Google is to boost security on its Android devices, by continuously checking apps to see that they haven’t mutated into malicious Android malware, monitoring all apps on Android devices for suspicious behavior, according to PC World.
A hidden backdoor in the modified version of Android run by nine Samsung Galaxy models could allow attackers to spy remotely on user data – and even snoop on users using hardware such as the GPS system, camera and microphone.
Hit messaging app Whatsapp may not be as secure as its 450 million users believe – after an independent security consultant revealed a loophole which rogue app developers could use to steal Android users’ entire Whatsapp history.
Android phones and tablets from four different manufacturers are arriving with malware “pre-installed” – a bogus version of Netflix which sends password and credit card information to Russia, according to app security specialist Marble Security.
Boeing has unveiled a smartphone fit for James Bond – the Boeing Black, which can connect to satellites and secret government telecoms networks, will self-destruct if tampered with, deleting all data and rendering the device useless.
Mastercard is piloting a scheme where smartphone GPS systems are used to authenticate purchases for travellers – which could spell an end to the frustrating and common experience where cards are blocked instantly when used abroad.
The increasing use of QR codes as a way to add interactive elements, apps and websites to display advertising, competitions or print magazines could pose a risk to smartphone users, Australian researchers at Murdoch University have warned
It is now possible to enable HTTPS secure browsing on every website using Firefox for Android, the Electronic Frontier Foundation has announced.
Speaking via email, Silent Circle’s Toby Weir-Jones said of the Android device built to offer secure communication, “It’s obvious there is tremendous interest in the goals we’ve set for Blackphone, even though we have released so little concrete detail so far.”
A new app, Snoopwall, could offfer Android users some protection against apps which listen to user data – and transmit it – a problem that plagues the operating system, by allowing users to monitor apps, and disable their ability to transmit or store data.
ESET’s Threat Trends Predictions report for 2014 found new Android malware increased 63% from 2012 to 2013 – so If you’re a user ‘switching sides’ from an Apple iDevice, you might be alarmed. But a few sensible steps are all it takes to stay safe on Google’s OS…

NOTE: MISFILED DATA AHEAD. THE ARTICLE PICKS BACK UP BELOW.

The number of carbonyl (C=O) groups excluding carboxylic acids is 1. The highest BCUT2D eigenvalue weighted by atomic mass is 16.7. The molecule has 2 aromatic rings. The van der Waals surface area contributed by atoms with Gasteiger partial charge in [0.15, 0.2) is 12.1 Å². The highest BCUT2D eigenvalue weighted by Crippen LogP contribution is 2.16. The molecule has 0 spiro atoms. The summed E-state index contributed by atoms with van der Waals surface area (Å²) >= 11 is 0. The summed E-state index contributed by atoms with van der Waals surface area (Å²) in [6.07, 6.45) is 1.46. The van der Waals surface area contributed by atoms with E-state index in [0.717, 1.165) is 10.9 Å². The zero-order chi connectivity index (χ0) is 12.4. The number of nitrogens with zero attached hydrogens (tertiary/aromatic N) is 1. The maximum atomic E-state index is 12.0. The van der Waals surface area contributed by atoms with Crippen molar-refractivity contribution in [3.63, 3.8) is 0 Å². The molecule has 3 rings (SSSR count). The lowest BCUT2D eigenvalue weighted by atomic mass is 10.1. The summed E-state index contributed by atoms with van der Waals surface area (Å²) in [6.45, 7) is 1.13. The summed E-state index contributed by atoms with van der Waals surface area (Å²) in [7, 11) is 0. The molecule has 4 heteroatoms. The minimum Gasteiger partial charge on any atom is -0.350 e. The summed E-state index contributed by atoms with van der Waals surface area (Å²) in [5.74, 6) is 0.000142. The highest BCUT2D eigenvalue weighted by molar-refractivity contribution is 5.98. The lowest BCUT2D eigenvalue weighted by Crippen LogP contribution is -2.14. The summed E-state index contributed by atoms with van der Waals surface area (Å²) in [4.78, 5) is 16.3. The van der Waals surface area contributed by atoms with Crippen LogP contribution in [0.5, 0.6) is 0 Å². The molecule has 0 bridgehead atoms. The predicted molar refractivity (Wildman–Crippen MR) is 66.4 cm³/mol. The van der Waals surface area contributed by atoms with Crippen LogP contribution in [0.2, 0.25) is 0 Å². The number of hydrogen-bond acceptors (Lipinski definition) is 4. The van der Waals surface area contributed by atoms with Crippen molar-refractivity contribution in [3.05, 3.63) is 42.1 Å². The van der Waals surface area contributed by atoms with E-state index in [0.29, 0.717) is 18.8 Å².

This holiday season, shoppers are turning to mobile as a new way to hunt bargains, with purchases via mobile platforms nearly doubling year-on-year – but nearly one third of shoppers polled admitted to serious security errors, such as storing card details in smartphones.
Employers are failing to face up to the threats posed by employees who use their own mobile devices at work – 40% of companies do not consider the ‘bring your own device’ (BYOD) trend even to be on their agenda, according to a survey of IT workers.
The 2014 threat trends report from ESET’s global network of cybersecurity experts centers on three key trends, the first and foremost being digital privacy, the others being threats to mobile devices, and new, hi-tech malware targeting PCs and other devices in the home.
All of the top 100 apps on Google’s Play store have been hacked, and hackers now specifically target financial apps, such as those used by banks – with 53% of Android banking apps having been cracked, according to a report by Arxan.
A vulnerability in Android could allow attackers to “unlock” phones without cracking PIN codes – using malware to deactivate Google’s locks on handsets and tablets. The vulnerability can “turn off” all locks a user puts in place.
At least two recent models of Google’s flagship Nexus Android handsets can be crashed remotely – simply by sending them a flurry of SMS text messages, a Dutch researcher has warned.
“Pinkie Pie”, an under-21 hacker won $50,000 at the Pwn2Own contest, as he used drive-by attacks to take over a Samsung Galaxy S4 and a Nexus 4, both of which run Android.
Cybercriminals are already targeting mobile banking apps as a “way in” to customer accounts – as witnessed in ESET’s discovery of a new, advanced Trojan, Hesperbot. But a new IBM system may help secure smartphones – by using near-field communications chips (NFC) for an additional layer of security. It’s the first system to allow “two-factor”